April 18, 2008 | WebMemo on Energy and Environment
On April 16, President George W. Bush established a national goal to stop the growth of greenhouse gas emissions by 2025. His plan would first slow, then stop and reverse the rate of emissions of CO2 and other so-called greenhouse gases. The President placed much of the onus of meeting these objectives on the electricity generation industry. While wind, solar, and clean-coal technologies may eventually affordably contribute to the nation's production of emissions-free power, the best way to achieve the President's vision today is through nuclear power.
Nuclear power already provides the United States with 20 percent of its electricity and 73 percent of its CO2-free electricity. If the objective is an affordable near-term reduction of CO2 and other atmospheric emissions, then the importance of nuclear power cannot be overstated. It is safe and affordable technology that is currently being used around the world.
The Energy Information Agency forecasts that domestic electricity demand will increase by up to 40 percent in the next 25 years. Meeting this demand would be difficult even in the absence of CO2 restrictions in the current atmosphere where energy projects are routinely scuttled by anti-energy opposition. Restricting options with CO2 limits will make it nearly impossible.
The best way to mitigate the economic consequences of CO2 restrictions may well be to construct new nuclear power plants. The challenge is how to build enough of them quickly enough to meet growing electricity demands. But while daunting, the problem is not unprecedented. Most of the 104 reactors in operation today were brought on-line in the 1970s and 1980s. Indeed, 37 of the reactors currently operating were connected to the electricity grid between 1970 and 1975.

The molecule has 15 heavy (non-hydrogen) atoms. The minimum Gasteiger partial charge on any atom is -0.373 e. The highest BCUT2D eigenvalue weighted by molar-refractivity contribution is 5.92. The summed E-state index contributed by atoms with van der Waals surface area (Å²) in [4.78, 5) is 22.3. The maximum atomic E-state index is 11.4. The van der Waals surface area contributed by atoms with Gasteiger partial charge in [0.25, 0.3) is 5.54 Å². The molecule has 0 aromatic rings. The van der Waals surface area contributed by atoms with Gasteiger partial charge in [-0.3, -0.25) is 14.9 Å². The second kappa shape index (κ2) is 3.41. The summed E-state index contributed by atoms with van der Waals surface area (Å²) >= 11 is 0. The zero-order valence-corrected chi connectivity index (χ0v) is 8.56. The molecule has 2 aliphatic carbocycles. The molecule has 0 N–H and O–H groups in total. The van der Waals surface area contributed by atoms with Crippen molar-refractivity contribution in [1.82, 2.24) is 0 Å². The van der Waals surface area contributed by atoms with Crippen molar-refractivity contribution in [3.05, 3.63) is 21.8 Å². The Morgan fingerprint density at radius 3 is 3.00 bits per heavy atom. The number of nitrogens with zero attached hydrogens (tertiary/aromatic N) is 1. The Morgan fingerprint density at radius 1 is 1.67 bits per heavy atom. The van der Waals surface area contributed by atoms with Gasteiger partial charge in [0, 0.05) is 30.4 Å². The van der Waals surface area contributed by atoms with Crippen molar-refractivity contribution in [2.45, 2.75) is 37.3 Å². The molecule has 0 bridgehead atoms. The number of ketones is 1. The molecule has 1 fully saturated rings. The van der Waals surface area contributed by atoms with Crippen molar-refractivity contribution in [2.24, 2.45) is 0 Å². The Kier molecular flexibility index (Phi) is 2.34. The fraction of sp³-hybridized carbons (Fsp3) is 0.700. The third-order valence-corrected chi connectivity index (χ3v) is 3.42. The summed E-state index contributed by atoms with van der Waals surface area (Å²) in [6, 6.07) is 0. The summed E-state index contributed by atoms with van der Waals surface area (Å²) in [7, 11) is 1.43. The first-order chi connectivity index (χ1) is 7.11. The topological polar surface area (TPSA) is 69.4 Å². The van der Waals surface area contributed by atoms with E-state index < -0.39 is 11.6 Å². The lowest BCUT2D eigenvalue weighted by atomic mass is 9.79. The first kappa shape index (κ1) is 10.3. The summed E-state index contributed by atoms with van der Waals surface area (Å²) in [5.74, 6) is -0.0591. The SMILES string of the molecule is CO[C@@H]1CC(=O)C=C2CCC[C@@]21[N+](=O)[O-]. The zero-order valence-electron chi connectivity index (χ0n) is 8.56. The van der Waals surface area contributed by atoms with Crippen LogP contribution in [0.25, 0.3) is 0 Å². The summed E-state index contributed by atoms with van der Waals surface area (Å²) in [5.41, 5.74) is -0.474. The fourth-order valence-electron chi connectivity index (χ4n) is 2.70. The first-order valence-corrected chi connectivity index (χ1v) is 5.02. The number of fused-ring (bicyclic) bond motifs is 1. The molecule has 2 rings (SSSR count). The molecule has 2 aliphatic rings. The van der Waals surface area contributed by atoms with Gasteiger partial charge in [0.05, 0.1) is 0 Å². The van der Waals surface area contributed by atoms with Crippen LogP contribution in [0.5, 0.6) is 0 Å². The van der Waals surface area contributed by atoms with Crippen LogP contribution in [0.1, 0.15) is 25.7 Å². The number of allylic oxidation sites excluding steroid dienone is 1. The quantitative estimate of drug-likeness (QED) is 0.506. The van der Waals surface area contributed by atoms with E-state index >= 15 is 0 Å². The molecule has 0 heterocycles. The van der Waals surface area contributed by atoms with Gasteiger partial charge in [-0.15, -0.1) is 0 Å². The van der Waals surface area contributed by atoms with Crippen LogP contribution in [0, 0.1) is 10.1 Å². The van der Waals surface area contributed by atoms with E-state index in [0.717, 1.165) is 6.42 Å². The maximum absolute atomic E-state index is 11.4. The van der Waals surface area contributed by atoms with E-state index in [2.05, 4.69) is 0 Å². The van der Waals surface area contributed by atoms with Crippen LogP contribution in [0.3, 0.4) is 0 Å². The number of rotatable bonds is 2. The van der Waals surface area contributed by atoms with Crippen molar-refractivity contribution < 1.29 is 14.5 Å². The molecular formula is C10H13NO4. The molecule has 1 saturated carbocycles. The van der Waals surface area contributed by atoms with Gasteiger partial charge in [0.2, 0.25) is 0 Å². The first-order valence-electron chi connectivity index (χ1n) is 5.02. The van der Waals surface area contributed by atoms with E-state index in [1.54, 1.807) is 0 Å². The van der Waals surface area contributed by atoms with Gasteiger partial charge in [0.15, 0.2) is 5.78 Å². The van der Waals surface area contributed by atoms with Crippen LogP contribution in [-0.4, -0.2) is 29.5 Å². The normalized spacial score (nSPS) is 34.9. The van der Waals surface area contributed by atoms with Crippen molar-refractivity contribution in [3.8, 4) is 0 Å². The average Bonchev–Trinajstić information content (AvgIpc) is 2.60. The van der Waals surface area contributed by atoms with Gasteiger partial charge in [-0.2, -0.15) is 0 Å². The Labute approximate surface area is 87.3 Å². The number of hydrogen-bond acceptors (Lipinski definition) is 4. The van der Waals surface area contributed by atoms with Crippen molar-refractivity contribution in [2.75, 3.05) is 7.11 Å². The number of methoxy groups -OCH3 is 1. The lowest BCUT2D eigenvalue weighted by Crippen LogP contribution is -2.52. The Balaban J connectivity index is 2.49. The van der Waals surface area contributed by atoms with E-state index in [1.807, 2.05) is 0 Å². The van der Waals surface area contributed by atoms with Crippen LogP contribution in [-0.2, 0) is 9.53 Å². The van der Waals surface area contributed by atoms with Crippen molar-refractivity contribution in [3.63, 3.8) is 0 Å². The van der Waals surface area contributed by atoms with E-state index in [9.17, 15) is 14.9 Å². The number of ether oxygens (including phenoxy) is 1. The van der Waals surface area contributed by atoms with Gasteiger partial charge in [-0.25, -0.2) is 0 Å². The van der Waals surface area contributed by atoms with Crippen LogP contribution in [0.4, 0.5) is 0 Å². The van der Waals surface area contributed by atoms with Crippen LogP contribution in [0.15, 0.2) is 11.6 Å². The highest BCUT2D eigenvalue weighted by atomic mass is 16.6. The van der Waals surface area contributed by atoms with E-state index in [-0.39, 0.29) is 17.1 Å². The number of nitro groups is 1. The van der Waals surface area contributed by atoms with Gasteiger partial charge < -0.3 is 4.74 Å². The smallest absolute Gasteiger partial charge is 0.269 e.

The problem is that no new reactor has been ordered since the mid-1970s, and the country no longer has the infrastructure to support a nuclear renaissance. Furthermore, although the President agrees that nuclear energy is critical to meeting the nation's CO2 objectives, promoting nuclear power is hardly a new concept. The President has been doing so for some time, and the Energy Policy Act of 2005 included a generous incentives package that was meant to spur a nuclear rebirth. Yet no new reactors have been ordered.
With the incentives in place from the 2005 Energy Policy Act, the President and Congress must now tackle some of the policy issues that remain obstacles to a broad expansion of nuclear power. These include:
1. Open the Yucca Mountain spent nuclear fuel repository. The Administration and Congress should commit to opening Yucca Mountain as soon as possible, and this political commitment should be paired with adequate funding. It is simply untenable for America's political leaders to lay a burden such as CO2 reduction on U.S. citizens and then stand in the way of the best path forward to meeting that objective. Keeping Yucca Mountain closed runs counter to this objective. This commitment should be paired with a commitment by the government and industry to make Nevada the nuclear fuel capital of the world instead of the waste capital of the country. Some of the other high-tech nuclear technology facilities that will be required to support an American nuclear renaissance could be co-located at Yucca, providing a significant economic impact for the region.